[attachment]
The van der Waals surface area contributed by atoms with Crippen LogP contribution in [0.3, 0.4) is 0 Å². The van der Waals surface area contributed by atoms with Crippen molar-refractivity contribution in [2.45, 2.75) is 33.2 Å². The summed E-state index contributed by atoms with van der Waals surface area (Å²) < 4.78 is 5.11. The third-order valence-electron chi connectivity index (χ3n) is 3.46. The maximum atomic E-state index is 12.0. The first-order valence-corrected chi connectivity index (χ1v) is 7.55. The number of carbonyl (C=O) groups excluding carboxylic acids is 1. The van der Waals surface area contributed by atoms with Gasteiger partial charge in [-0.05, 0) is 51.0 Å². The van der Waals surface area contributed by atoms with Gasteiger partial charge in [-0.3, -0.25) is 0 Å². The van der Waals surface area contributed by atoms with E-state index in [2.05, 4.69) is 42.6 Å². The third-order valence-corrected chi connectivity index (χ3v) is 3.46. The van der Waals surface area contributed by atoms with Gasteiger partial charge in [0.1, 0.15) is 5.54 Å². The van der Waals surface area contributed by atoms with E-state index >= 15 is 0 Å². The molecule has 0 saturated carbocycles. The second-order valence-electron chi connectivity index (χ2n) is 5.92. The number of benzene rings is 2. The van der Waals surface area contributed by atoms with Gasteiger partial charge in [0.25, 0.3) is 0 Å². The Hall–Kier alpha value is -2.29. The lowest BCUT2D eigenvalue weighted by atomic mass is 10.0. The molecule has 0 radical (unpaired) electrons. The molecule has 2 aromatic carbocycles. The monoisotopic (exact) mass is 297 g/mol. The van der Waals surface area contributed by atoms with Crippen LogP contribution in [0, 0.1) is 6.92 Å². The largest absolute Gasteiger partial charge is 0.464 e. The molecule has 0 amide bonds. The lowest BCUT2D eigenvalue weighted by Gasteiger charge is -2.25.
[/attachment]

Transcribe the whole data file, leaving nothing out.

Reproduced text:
The van der Waals surface area contributed by atoms with Crippen LogP contribution in [0.3, 0.4) is 0 Å². The van der Waals surface area contributed by atoms with Crippen molar-refractivity contribution in [2.45, 2.75) is 33.2 Å². The summed E-state index contributed by atoms with van der Waals surface area (Å²) < 4.78 is 5.11. The third-order valence-electron chi connectivity index (χ3n) is 3.46. The maximum atomic E-state index is 12.0. The first-order valence-corrected chi connectivity index (χ1v) is 7.55. The number of carbonyl (C=O) groups excluding carboxylic acids is 1. The van der Waals surface area contributed by atoms with Gasteiger partial charge in [-0.05, 0) is 51.0 Å². The van der Waals surface area contributed by atoms with Gasteiger partial charge in [-0.3, -0.25) is 0 Å². The van der Waals surface area contributed by atoms with E-state index in [2.05, 4.69) is 42.6 Å². The third-order valence-corrected chi connectivity index (χ3v) is 3.46. The van der Waals surface area contributed by atoms with Gasteiger partial charge in [0.1, 0.15) is 5.54 Å². The van der Waals surface area contributed by atoms with E-state index >= 15 is 0 Å². The molecule has 0 saturated carbocycles. The second-order valence-electron chi connectivity index (χ2n) is 5.92. The number of benzene rings is 2. The van der Waals surface area contributed by atoms with Gasteiger partial charge in [0.25, 0.3) is 0 Å². The Hall–Kier alpha value is -2.29. The lowest BCUT2D eigenvalue weighted by atomic mass is 10.0. The molecule has 0 radical (unpaired) electrons. The molecule has 2 aromatic carbocycles. The monoisotopic (exact) mass is 297 g/mol. The van der Waals surface area contributed by atoms with Crippen LogP contribution in [0, 0.1) is 6.92 Å². The largest absolute Gasteiger partial charge is 0.464 e. The molecule has 0 amide bonds. The lowest BCUT2D eigenvalue weighted by Gasteiger charge is -2.25.